In a slight variation of this play, one player swings back low behind the net to get open for a drop pass. However, following the drop pass, the puck-carrier will once again run into trouble. With four teammates along the boards and nobody working to split the defence or create space otherwise, the Canucks frequently fail with this play as well.

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Now, there have obviously been instances where the triple swing worked out, and the Canucks managed to enter the zone with speed. But, this neither happens very frequently nor does it allow the unit to get set up in formation very well.

The second frequently-used play is a double swing, where two players swing back low and cross behind the puck-carrier to get open for a drop pass. While this creates room for the recipient of the drop pass, it also gives the PK unit plenty of time to adjust. The goal here is to generate speed with the puck and either rush into the offensive zone or play a late pass, but the puck carrier has to cross the entire neutral zone before reaching the offensive blue line – which gives the defence more than enough time.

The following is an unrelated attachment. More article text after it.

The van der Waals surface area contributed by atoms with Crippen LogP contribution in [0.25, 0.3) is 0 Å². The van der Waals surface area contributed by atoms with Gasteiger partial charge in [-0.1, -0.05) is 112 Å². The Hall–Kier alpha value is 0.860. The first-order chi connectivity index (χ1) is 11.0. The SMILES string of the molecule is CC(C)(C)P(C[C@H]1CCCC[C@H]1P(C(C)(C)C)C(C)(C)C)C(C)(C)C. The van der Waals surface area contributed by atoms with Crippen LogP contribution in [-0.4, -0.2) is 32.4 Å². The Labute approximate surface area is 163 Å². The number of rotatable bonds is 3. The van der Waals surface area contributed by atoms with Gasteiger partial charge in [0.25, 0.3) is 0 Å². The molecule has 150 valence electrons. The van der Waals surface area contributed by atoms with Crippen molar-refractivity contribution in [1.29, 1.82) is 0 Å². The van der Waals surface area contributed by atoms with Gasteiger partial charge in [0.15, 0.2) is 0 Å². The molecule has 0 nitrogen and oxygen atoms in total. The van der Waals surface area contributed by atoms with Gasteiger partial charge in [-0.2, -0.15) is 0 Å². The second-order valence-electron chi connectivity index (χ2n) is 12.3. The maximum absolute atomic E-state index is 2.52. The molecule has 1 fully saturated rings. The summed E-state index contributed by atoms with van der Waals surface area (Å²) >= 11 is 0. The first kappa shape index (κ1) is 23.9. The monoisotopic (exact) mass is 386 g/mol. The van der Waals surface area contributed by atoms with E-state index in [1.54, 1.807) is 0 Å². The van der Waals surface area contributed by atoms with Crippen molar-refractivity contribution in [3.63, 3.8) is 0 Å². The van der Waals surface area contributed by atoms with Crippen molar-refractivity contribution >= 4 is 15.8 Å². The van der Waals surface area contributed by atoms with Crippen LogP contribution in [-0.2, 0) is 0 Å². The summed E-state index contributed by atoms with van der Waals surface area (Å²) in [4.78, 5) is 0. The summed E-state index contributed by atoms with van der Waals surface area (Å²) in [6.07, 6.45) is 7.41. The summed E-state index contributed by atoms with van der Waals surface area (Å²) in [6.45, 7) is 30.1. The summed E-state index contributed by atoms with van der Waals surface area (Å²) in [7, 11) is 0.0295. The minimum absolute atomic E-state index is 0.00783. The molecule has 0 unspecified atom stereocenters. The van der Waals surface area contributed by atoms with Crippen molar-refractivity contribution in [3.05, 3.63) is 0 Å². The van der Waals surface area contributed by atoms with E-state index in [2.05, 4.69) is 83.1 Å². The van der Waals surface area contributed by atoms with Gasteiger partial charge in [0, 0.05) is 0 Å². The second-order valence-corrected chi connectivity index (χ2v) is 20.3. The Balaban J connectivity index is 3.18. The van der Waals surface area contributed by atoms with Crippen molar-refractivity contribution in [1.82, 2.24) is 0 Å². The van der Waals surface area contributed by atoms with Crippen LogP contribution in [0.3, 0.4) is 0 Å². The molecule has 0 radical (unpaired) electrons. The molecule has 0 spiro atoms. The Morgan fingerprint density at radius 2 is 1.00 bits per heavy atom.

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Creating space

So, what can be done to improve this situation?

There is obviously no one play that will work for every team and work every time. But the one thing every power play should always focus on is to make the penalty-killing unit move. Penalty killers know their responsibilities both on the backcheck and in the defensive zone, so forcing them to leave their assigned position and adjust to offensive players’ movement is key.

In the clip above, the New Jersey Devils show one excellent way to do it. They have two players swing back to support the puck-carrier, and these two are essentially his only options. However, the other two who are waiting high at the blue line have an essential role as well: they create space. Just before Nico Hischier receives the puck on the left wing, the two high forwards start moving to the right, forcing coverage on themselves to create room for Hischier.

There are many ways to regroup on the power play, and the Canucks’ main plays aren’t entirely bad. But by placing all four passing options high against the boards, they are quite easy to defend. If you take another look at the Canucks’ successful-entry clip above, there is one big difference to the other two: Instead of rushing up the boards, Bo Horvat pulls into the middle and cuts through the defence with speed.

Vancouver tries this on occasion, but it’s not nearly enough. The Canucks should try to focus on making the penalty killers’ jobs more difficult, by bringing more movement and speed into their breakout and entry attempts.